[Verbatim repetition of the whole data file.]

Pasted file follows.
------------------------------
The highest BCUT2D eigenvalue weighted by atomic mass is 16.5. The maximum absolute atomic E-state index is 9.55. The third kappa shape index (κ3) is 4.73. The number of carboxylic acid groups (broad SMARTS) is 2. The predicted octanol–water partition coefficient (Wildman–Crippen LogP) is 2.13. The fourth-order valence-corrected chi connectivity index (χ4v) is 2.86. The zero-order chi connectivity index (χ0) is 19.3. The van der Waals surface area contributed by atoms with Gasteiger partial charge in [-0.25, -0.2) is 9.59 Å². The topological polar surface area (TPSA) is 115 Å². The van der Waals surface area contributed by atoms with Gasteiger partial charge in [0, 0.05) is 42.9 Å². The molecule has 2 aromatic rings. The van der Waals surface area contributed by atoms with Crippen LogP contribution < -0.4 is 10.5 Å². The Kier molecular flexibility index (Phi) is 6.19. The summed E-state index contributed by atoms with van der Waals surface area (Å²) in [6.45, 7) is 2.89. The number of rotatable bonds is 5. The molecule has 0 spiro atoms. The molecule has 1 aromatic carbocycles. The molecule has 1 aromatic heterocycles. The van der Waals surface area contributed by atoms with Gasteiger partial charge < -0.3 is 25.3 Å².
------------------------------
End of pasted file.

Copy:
The highest BCUT2D eigenvalue weighted by atomic mass is 16.5. The maximum absolute atomic E-state index is 9.55. The third kappa shape index (κ3) is 4.73. The number of carboxylic acid groups (broad SMARTS) is 2. The predicted octanol–water partition coefficient (Wildman–Crippen LogP) is 2.13. The fourth-order valence-corrected chi connectivity index (χ4v) is 2.86. The zero-order chi connectivity index (χ0) is 19.3. The van der Waals surface area contributed by atoms with Gasteiger partial charge in [-0.25, -0.2) is 9.59 Å². The topological polar surface area (TPSA) is 115 Å². The van der Waals surface area contributed by atoms with Gasteiger partial charge in [0, 0.05) is 42.9 Å². The molecule has 2 aromatic rings. The van der Waals surface area contributed by atoms with Crippen LogP contribution < -0.4 is 10.5 Å². The Kier molecular flexibility index (Phi) is 6.19. The summed E-state index contributed by atoms with van der Waals surface area (Å²) in [6.45, 7) is 2.89. The number of rotatable bonds is 5. The molecule has 0 spiro atoms. The molecule has 1 aromatic carbocycles. The molecule has 1 aromatic heterocycles. The van der Waals surface area contributed by atoms with Gasteiger partial charge < -0.3 is 25.3 Å².